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Social Sustainability: a review

posted Oct 31, 2010, 4:55 AM by Patricia Martin   [ updated Oct 31, 2010, 7:11 AM ]

Nowadays, sustainability is acquiring a more social and less technical dimension. As I have said before, I believe that sustainability is more related to cultural and social issues than to technical advances. In fact, as environmental problems become more discussed, the scale of the scenario grows. Authors commonly agree that cities nowadays represent the specific physical context of the most important challenges of humanity. Specifically, the challenges of social justice, economic development, and environmental threatens acquire special importance in urban settlements, where a rapidly increasing number of people are concentrating. 

On one hand, the sizeable ecological footprints of urban settlements—in the European Union, buildings account for about 40% of total energy consumption—sets up changes in the way we plan cities. As reflected in Dunham-Jones and Williamson’s words: “the global urgency of reducing greenhouse gases provides the latest and most time-sensitive imperative for reshaping sprawl development patterns, for converting areas that now foster the largest everyday per capita carbon footprints into more sustainable, less auto-dependent places” (Dunham-Jones and Williamson Spring/Summer 2008, 1). 

London Futures Exhibition. London Museum 2010. Photograph: Robert Graves /Didier Madoc-Jone/Museum of London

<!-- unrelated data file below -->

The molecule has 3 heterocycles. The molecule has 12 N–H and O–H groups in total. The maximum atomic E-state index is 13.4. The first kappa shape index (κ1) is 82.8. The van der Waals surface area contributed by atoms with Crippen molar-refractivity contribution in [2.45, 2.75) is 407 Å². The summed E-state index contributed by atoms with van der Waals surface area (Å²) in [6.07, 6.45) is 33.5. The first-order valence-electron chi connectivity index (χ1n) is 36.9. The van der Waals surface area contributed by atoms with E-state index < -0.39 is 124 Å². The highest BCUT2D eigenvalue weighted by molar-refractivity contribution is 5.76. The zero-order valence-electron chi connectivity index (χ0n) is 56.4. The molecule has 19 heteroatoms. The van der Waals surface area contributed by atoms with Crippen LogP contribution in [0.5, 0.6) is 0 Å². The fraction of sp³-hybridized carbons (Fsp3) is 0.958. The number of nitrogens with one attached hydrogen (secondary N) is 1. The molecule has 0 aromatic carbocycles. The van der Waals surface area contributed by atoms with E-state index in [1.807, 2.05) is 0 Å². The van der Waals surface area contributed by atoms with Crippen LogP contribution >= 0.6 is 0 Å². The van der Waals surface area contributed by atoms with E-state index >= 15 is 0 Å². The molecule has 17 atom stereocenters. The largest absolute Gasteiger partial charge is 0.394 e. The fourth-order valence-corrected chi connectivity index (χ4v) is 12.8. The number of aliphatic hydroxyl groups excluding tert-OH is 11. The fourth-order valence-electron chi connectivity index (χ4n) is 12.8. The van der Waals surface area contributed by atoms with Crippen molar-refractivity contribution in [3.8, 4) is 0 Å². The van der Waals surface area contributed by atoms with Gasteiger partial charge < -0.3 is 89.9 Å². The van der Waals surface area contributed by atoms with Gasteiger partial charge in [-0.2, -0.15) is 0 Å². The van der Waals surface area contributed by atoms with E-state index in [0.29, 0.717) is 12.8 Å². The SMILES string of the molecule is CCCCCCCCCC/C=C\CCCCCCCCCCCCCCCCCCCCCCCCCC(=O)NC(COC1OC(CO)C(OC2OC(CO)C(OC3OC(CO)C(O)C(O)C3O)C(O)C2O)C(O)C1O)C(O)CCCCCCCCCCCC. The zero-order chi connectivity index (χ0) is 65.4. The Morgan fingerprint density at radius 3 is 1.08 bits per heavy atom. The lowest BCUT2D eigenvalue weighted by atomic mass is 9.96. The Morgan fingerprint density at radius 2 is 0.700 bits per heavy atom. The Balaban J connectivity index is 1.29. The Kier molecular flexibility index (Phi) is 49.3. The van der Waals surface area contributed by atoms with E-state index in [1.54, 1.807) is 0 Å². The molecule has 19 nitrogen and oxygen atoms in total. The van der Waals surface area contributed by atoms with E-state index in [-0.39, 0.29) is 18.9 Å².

On the other hand, authors agree in defining cities as the highest expression of humankind. As Girard acknowledges, the city “is the form of shared organization of human life, of human relations and coordination through economic, social and political exchange; it is the reflection of values and culture” (Girard 2003, 1). Today the ecological crisis is unavoidable, but a social and cultural diversity crisis also exists that we should address. The rapid increase of population in urban settlements entails a rise in social segregation and poverty. The shift toward ecologically responsible urban development must also address the other side of the dialectical couplet that constitutes acceptable development: cultural sustainability (Radovic 2009, 10). 

Globalization is not only an economic and financial process that affects production and consumption methods, but also a cultural move that is changing lifestyles and ways of thinking (Girard 2003, 1). In the literature, globalization is presented as a double-edged phenomenon that embodies the potential for some of the most fascinating and some of the most hideous expressions of humankind. Some authors see globalization as the latest stage in a progressive evolution of humankind, while others experience it as an unfair process of steady decline, leading to a general homogeneity. I believe however, that globalization give us also the possibility to overcome these challenges by sharing knowledge and working together for a common goal. 

London Futures Exhibition. London Museum 2010. Photograph: Jason Hawkes/Museum of London 

From an ecological viewpoint, globalization has driven the world to greater consumption and more environmental degradation. Most authors agree on the terrible effects of our way of life on the environment: the greenhouse effect, holes in the ozone layer, effects on climate, disappearance of the rain forest, modification of the chemical composition of the atmosphere, fixation of solar energy, and conversion of raw materials. Our contemporary way of living is based on a vision of a world with unlimited resources and on a development centered on unrestricted economic expansion encouraged by more liberalized trade. But this supposition enters in conflict with the own world’s nature, and has led us to exceed already the capacity of earth in many aspects.